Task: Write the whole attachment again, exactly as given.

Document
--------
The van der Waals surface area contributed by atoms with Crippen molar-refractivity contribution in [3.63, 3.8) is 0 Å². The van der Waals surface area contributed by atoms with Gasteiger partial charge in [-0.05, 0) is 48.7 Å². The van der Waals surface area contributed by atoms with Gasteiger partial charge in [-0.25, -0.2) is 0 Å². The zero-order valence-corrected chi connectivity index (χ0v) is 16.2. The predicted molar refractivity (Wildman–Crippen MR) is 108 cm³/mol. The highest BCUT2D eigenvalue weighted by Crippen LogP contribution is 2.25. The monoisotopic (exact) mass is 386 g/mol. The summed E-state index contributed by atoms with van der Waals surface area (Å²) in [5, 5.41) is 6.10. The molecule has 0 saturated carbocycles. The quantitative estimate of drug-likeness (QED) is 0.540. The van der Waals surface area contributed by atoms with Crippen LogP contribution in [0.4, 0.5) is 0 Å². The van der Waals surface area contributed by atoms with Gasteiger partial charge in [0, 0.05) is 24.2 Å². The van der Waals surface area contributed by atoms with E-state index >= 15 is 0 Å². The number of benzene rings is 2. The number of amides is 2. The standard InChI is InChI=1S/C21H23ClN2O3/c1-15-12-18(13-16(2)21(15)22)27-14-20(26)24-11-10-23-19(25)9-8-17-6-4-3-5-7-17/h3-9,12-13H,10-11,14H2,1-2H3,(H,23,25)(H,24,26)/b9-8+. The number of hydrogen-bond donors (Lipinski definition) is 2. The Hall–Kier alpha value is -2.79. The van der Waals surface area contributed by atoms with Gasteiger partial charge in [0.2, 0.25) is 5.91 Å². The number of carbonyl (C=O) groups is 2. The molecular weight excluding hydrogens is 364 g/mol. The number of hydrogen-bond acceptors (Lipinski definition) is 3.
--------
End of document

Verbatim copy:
The van der Waals surface area contributed by atoms with Crippen molar-refractivity contribution in [3.63, 3.8) is 0 Å². The van der Waals surface area contributed by atoms with Gasteiger partial charge in [-0.05, 0) is 48.7 Å². The van der Waals surface area contributed by atoms with Gasteiger partial charge in [-0.25, -0.2) is 0 Å². The zero-order valence-corrected chi connectivity index (χ0v) is 16.2. The predicted molar refractivity (Wildman–Crippen MR) is 108 cm³/mol. The highest BCUT2D eigenvalue weighted by Crippen LogP contribution is 2.25. The monoisotopic (exact) mass is 386 g/mol. The summed E-state index contributed by atoms with van der Waals surface area (Å²) in [5, 5.41) is 6.10. The molecule has 0 saturated carbocycles. The quantitative estimate of drug-likeness (QED) is 0.540. The van der Waals surface area contributed by atoms with Crippen LogP contribution in [0.4, 0.5) is 0 Å². The van der Waals surface area contributed by atoms with Gasteiger partial charge in [0, 0.05) is 24.2 Å². The van der Waals surface area contributed by atoms with E-state index >= 15 is 0 Å². The number of benzene rings is 2. The number of amides is 2. The standard InChI is InChI=1S/C21H23ClN2O3/c1-15-12-18(13-16(2)21(15)22)27-14-20(26)24-11-10-23-19(25)9-8-17-6-4-3-5-7-17/h3-9,12-13H,10-11,14H2,1-2H3,(H,23,25)(H,24,26)/b9-8+. The number of hydrogen-bond donors (Lipinski definition) is 2. The Hall–Kier alpha value is -2.79. The van der Waals surface area contributed by atoms with Gasteiger partial charge in [0.2, 0.25) is 5.91 Å². The number of carbonyl (C=O) groups is 2. The molecular weight excluding hydrogens is 364 g/mol. The number of hydrogen-bond acceptors (Lipinski definition) is 3.